Stephanie Butland was diagnosed with breast cancer in October 2008 and since then she’s had surgery, chemotherapy, radiotherapy, and drug treatment … but now she’s thriving and has finally been able to say ‘Bah!’ to cancer in her books How I Said Bah! To Cancer and Thrive. Here she tells Spabreakers what part complementary therapies played in her recovery …
It was the day before I was going to have surgery to have a cancer removed from my breast. I was confused, disorientated and afraid, but I was sure of one thing: if I could go into this unexpected new adventure feeling as relaxed as possible, it would help through the unknowns of the days to come.
So I’d booked myself a massage. The full, hour-and-a-half, pummel-you-into-relaxation-whether you like it or not version. My shoulders were knots, my back was tight, I ached all over. I needed it.
I filled in the form for the therapist: I went down the list of medical conditions, ticking ‘no’ for heart conditions, high blood pressure, migraines, allergies… and then I came to cancer. My pen hovered. I took a deep breath and ticked ‘yes’, my first on-paper acknowledgement of the disease. I handed the form back.
And I saw the moment when the therapist saw that tick. She did the tiniest jump in her chair. Her eyes flew to me, looking me over: I could see her surprise. And then she told me that, if I had cancer, she couldn’t treat me. She wasn’t insured to treat people with cancer. (I don’t know whether that was true, or even possible.) The massage was ill-advised: it could ‘speed cancer round my body’. (Again, I don’t know whether that was true, or even possible.) I left, feeling sad and sorry. I’d always appreciated the very positive role that health and beauty treatments, as well as complementary therapies, could have. If I suffered from sleeplessness, a massage recalibrated me. I’d used homeopathy on poorly children, aromatherapy to help with everyday stresses.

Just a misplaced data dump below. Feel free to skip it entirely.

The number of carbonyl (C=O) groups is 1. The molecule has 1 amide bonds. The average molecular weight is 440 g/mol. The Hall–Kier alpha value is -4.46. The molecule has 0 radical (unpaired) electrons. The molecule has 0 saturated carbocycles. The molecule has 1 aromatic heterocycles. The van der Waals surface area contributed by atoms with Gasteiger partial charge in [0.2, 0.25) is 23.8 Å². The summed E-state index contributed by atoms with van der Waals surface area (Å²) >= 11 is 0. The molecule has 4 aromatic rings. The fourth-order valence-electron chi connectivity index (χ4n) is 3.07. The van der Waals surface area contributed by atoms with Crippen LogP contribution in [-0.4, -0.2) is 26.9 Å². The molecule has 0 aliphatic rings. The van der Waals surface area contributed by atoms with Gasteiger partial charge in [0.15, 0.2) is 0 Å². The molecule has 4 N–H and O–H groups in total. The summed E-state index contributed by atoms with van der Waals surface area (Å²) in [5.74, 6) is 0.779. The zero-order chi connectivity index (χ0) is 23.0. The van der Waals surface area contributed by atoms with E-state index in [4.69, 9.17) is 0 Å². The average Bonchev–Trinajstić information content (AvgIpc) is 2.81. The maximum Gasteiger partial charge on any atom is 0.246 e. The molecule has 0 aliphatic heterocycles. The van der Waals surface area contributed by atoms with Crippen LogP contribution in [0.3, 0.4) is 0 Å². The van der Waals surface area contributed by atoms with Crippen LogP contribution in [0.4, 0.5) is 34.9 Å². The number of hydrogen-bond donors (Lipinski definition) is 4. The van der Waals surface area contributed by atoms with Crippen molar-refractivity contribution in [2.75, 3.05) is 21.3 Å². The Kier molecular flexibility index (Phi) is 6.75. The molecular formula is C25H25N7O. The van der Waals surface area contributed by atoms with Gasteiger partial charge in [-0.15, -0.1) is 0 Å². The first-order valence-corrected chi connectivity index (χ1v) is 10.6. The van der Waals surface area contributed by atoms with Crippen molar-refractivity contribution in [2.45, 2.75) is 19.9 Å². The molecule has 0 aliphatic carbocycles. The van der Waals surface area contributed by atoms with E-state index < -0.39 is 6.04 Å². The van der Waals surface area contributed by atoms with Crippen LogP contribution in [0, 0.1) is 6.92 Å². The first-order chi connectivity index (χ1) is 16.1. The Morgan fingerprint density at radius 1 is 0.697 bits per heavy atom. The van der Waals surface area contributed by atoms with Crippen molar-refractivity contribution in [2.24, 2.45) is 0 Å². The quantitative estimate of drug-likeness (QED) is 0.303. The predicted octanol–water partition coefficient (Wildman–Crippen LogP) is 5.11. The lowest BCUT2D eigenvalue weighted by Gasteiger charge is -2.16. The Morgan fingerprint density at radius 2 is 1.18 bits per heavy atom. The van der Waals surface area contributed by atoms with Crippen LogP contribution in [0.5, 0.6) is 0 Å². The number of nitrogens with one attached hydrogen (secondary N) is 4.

Fast-forward a couple of weeks and I was given a leaflet about The Haven, a charity in London providing free complementary treatments and therapies to women undergoing treatment for cancer. I felt as though I’d won the lottery. Over the next few months I had hypnotherapy to help me cope with chemotherapy, I went to gentle yoga classes where the PICC line in my arm was accepted without consternation, I had acupuncture which relieved the pains in my sinuses and liberated my blocked bowels.
Away from The Haven, I found a reflexologist whose ministrations meant that I could breathe more freely. Seeing a masseuse who was not put off by the c-word meant deep, dreamless sleep for three nights afterwards, which in turn made days happier and more bearable. And my weekly manicure meant that the splitting and tearing of my nails was kept to a minimum.
Complementary treatments and therapies were things that made my dance with cancer easier and more bearable. They showed me the way from feeling like a patient to feeling like a person. Once the bulk of my treatment was over, I kept using reflexology, hypnotherapy and pampering to help me to become healed and well again.
This site uses Akismet to reduce spam. Learn how your comment data is processed.